A few dozen protesters -- down from several hundred in mid-September -- are camping in Zuccotti Park, a few blocks from the New York Stock Exchange, as part of the so-called "Occupy Wall Street" demonstrations.
Americans have a right to peacefully assemble and seek a redress of grievances. Police actions should be measured to protect health and safety without limiting political protest.
Of course, there's some evidence the protesters are actually trying to get themselves arrested or pepper-sprayed to draw more attention to their cause. Saturday's arrests "thrust the once-dwindling demonstrations into the national spotlight," BusinessWeek reports. Provoking police is part of protesters' strategy to get noticed, says Michael Heaney, political science professor at the University of Michigan.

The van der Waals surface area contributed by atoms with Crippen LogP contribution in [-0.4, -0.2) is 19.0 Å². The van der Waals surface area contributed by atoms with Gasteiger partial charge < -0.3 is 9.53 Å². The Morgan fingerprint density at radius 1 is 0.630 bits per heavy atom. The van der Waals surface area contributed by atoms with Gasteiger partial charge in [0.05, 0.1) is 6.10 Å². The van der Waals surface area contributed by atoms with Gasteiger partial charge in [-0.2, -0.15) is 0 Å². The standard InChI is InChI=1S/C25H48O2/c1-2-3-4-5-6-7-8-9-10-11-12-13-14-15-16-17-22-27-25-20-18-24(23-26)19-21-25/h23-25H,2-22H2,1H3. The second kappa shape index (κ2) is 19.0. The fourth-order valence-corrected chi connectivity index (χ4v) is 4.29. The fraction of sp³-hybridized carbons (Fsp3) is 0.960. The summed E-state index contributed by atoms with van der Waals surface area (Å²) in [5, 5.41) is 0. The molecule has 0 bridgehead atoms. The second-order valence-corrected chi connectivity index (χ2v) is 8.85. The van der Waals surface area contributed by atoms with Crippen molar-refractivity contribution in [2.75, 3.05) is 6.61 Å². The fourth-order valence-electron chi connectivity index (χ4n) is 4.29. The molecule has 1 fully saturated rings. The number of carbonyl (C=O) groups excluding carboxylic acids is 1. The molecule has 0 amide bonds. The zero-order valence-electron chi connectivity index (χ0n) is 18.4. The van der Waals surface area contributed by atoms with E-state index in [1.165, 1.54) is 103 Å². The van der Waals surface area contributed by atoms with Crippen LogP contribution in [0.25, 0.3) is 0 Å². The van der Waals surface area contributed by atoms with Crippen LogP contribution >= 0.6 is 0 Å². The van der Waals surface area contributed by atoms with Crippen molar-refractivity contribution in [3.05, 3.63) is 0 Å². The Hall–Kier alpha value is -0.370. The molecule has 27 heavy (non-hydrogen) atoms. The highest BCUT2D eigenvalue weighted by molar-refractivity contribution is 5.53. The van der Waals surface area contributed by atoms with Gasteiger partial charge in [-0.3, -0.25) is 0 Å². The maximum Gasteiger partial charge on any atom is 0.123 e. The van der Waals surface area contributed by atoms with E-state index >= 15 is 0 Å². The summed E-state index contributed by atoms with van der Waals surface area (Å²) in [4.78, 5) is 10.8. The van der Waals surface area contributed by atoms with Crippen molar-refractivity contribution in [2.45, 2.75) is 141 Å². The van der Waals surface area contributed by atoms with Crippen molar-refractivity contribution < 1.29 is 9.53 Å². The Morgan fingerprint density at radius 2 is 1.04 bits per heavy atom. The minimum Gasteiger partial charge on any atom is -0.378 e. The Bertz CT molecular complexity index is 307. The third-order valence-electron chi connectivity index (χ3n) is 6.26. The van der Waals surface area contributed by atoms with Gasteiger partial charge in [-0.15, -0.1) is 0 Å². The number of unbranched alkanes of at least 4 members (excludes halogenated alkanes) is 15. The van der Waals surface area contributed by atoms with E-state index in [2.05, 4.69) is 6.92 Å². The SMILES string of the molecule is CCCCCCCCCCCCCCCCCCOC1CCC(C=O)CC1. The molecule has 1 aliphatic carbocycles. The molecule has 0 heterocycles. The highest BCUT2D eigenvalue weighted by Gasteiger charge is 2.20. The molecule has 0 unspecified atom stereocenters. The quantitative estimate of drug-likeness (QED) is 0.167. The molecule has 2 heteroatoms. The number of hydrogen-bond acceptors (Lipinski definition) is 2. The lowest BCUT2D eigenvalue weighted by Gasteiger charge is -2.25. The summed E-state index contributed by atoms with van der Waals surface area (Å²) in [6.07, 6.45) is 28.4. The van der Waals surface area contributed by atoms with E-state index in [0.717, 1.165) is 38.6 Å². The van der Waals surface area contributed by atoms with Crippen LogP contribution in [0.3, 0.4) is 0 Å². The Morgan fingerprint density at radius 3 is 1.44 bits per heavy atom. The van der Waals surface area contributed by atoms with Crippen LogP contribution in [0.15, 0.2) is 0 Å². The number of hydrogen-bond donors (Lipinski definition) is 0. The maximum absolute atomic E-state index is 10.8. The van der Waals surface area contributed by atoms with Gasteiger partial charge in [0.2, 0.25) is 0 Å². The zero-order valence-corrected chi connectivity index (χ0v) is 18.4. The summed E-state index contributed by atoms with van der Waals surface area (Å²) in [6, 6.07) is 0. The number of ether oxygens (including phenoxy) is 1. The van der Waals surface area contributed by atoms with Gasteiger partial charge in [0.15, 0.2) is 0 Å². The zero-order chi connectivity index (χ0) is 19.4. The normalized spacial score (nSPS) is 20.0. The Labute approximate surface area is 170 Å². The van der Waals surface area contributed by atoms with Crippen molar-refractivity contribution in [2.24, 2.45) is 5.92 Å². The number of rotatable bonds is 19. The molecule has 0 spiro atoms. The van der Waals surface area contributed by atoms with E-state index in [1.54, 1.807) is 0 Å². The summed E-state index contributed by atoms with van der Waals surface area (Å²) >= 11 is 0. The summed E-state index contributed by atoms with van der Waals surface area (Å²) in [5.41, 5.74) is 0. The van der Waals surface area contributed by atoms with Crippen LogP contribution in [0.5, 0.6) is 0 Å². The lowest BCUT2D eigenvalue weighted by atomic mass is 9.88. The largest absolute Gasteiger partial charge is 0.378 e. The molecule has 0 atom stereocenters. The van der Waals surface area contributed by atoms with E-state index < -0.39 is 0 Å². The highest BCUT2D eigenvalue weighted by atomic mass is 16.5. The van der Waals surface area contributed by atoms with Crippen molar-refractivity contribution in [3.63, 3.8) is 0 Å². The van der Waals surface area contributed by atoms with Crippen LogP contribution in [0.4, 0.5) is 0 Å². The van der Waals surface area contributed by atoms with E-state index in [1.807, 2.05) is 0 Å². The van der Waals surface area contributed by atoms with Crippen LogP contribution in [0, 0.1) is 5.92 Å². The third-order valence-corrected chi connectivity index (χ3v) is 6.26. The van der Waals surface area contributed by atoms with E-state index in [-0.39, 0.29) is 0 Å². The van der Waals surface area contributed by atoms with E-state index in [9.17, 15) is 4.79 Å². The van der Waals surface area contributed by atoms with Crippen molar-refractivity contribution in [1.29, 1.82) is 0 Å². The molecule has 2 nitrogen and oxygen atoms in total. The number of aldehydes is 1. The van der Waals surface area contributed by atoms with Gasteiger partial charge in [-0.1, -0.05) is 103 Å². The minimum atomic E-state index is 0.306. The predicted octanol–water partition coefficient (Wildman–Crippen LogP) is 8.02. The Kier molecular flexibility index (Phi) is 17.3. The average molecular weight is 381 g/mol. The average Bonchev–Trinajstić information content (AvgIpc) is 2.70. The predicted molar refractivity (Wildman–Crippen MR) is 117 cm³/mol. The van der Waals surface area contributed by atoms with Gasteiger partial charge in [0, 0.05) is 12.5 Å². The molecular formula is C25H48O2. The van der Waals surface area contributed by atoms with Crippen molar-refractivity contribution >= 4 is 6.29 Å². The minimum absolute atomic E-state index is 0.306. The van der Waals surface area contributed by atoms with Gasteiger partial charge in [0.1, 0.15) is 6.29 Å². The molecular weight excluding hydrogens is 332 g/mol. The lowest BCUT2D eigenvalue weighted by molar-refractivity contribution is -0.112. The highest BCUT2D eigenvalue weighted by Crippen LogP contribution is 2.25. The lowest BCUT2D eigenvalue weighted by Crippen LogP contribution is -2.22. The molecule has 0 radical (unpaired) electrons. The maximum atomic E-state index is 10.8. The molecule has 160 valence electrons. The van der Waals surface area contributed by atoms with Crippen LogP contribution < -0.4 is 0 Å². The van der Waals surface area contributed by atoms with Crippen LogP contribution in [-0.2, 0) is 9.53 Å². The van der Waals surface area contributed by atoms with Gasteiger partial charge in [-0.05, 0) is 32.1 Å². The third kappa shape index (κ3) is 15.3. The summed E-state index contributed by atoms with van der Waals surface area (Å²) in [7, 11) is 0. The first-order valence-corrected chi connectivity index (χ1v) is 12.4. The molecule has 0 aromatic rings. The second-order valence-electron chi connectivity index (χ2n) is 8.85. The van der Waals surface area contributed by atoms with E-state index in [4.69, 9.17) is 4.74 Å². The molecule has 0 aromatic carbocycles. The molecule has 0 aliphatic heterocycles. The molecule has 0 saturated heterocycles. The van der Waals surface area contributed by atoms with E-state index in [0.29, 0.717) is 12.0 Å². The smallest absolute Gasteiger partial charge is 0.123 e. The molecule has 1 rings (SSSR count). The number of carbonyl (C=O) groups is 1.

All of which begs the obvious question: What precisely is the grievance, here?
As events began in Manhattan, organizers said they aimed to get President Obama to establish a commission to end "the influence money has over our representatives in Washington," according to the website of Vancouver-based Adbusters. On the ground, protesters have been less unified, with demands that range from increasing taxes on Wall Street and the wealthy to ending global warming. Labor groups say they support the protests.
"You have people talking about ending global capitalism, and that doesn't poll well," comments David Meyer, author of "The Politics of Protest: Social Movements in America."
On placards and in chants, protesters cite frustrations with a financial industry that received taxpayer bailouts while contributing to an economy where unemployment remains above 9 percent. Fine. But talk about ending "greed" -- as though no one should seek pay or profit, in some weird amalgam of Mother Teresa and "Star Trek" -- makes it appear unlikely the protesters' remedies would address reality.
End "the influence money has over our representatives in Washington," when many a politician now needs to raise millions of dollars for each election cycle?
Separating bank and state has been a legitimate political goal since the administration of Andrew Jackson. But as John Lennon once said, "We'd all love to see the plan."